Archivos de diario de marzo 2021

21 de marzo de 2021

Field Journal #4

Date: 03/20/2021
Start Time: 2:30 pm
End Time: 4:15 pm
Location: Knapp Pond
Weather: Sunny with no clouds, very slight breeze
Temperature: 46°F
Habitats: Young deciduous forest, swampland, rural lawn feeders

Deep in the woods I was happy to identify my first Brown Creeper, which was silently running in circles around the top of a large tree while foraging for insects. Being at a time of day where the sun was out the alertness of this bird seemed fitting in relation to its circadian rhythm. If it had not been for its white belly and curved beak, I might have missed the Creeper due to the feather markings on its back and wings. With a mixture of melanin pigments of brown, black, buff, and white which were spread out in small streaks on its body, this bird was able to blend into the tree bark very well. Due to this I came to the conclusion that this bird’s plumage must have evolved as camouflage within the forests, advantageous in that it provides protection from predators. This was in striking contrast to the Blue Jay I had been quickly able to spot as it flew through the trees. The Blue Jay, unlike the Brown Creeper bore bright blue colors, and was easily spotted unlike its camouflaged friend. The Blue Jay was unmissable despite having only been in eyesight for mere seconds, causing me to think that this bird wanted to be seen. The head, back, and tail of the bird all incorporated bright blue colors with white bars and black stripes on the wings and tail. Similarly to the Creeper though it did have a white stomach. Perhaps this bright coloration aided these birds in finding mates, and the brighter the color, the more likely they were to be successful. It seemed as if they were showing that them being capable of staying alive despite standing out in the forest meant they were fit to be a mate.
Having realized that both the Blue Jay and the Brown Creeper had white bellies I decided to see if this trait was common in the birds of the area. Continuing on my walk through the woods I was able to spot a Tufted Titmouse, White-breasted Nuthatch, Hairy Woodpecker, and many Black-capped Chickadees which all sported a light-colored stomach. Having had time to think about this I came up with the explanation that this trait might aid birds against predators who watch from the ground as they are flying. Since the sky is a light color perhaps evolution created camouflage against it. As I watched the birds dart around, I realized that many of them had darker coloration on their wings and having remembered from lecture that melanin creates a stronger feather I thought that this created an advantage in that birds who had these darker wings had stronger wings. In relation to the circadian and circannual cycles, I realized I was not spotting any birds that had dramatic changes from their winter and summer plumages. I also kept in mind that nesting season was occurring, meaning that no birds would be molting during this energetically expensive time since it would be irrational to do so.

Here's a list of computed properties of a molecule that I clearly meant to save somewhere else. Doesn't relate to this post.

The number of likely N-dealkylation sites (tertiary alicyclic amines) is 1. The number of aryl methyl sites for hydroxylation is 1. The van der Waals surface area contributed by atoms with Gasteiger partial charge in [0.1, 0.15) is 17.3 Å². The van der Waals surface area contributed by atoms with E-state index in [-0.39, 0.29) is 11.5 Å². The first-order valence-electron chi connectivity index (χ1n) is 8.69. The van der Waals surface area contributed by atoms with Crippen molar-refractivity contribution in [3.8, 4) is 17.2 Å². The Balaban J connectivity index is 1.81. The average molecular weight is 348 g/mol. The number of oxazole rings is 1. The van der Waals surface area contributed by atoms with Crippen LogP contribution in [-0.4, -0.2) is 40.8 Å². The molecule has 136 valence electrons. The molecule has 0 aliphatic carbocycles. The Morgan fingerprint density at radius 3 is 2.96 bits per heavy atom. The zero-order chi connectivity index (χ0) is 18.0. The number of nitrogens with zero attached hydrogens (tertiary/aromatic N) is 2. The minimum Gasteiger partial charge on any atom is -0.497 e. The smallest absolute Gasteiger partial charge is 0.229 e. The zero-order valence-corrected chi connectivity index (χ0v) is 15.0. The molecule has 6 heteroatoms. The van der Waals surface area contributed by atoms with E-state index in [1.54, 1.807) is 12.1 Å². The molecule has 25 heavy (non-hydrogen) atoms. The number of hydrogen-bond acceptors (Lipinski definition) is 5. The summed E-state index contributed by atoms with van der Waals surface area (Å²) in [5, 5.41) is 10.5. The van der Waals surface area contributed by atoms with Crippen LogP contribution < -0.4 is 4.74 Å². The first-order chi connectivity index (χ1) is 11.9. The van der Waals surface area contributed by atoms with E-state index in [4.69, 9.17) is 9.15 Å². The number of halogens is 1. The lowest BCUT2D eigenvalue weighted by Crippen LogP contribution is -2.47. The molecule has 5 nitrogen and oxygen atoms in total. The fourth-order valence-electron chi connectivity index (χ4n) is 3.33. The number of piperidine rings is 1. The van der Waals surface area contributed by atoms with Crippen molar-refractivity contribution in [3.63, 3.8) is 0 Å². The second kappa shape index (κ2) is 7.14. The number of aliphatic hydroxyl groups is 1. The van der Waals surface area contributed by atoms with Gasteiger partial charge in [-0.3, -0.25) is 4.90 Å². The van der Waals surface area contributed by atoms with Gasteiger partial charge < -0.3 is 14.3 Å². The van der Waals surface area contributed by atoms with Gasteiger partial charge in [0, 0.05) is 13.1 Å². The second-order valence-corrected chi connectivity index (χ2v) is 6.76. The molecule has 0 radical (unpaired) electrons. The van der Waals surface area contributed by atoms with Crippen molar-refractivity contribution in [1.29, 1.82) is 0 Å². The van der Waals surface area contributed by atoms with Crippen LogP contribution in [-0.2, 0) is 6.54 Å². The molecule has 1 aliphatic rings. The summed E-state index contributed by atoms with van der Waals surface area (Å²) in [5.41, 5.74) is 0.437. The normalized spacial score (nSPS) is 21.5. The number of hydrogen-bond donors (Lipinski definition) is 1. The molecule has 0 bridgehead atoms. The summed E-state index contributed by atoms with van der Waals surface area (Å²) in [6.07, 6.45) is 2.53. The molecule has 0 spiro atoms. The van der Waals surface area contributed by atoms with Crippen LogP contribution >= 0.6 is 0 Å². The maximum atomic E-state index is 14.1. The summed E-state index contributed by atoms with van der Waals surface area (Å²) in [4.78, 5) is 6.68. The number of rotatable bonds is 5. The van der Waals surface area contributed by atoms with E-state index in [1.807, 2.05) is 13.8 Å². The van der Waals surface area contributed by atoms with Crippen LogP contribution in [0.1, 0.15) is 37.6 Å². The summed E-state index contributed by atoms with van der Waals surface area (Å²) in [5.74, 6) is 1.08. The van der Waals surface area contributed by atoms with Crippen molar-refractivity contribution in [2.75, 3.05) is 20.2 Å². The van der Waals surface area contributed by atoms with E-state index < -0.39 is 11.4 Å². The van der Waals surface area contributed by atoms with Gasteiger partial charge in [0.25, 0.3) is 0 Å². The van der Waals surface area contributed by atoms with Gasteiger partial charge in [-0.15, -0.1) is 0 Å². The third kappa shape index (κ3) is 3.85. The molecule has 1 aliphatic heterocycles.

During my time in the woods at a point where there were no birds in sight despite me being able to hear them, I decided to try spishing and am delighted to say that it was successful. Not long after I began, two Chickadees as well as a Red-breasted Nuthatch appeared in the branches above me. Only a few feet over me, one of the Chickadees seemed to be calling back to me in its classic “chick-a-dee-dee-dee” call while turning its little head to observe me. I have been trying to answer the question of why the spishing method works for a long time, and one of the ideas I have come up with is that it could be a signal for an animal in distress. Although I do not have much evidence other than that cats can be called in with the same method, and curious Chickadees come to see what’s happening while they voice their alerting call, it is the best I have come up with. Other calls which I heard during my walk included frantic Mourning Doves who alerted each other to take off before I was near. I also was able to witness four Tufted Titmouse who were calling to each other in the trees with a song I had not recognized, interestingly they all began to converge on a single branch. Since I had been very still and silent, I did not think I was the cause for the noise, but their loud songs did make me think they were talking to one another and trying to find a mate. On top of all of these calls I heard songs coming from Chickadees which consisted of both their “Hey Sweetie” and “Chick-a-dee” songs, the later of the two is what was called to me when I was very close, so I figured that was a warning call, while the “Hey Sweetie” happened while I was farther away and unmoving. Due to the point in the circannual cycle that we are in I thought “Hey Sweetie” might have been a mating call.

Ingresado el 21 de marzo de 2021 por anniee10 anniee10 | 10 observaciones | 0 comentarios | Deja un comentario

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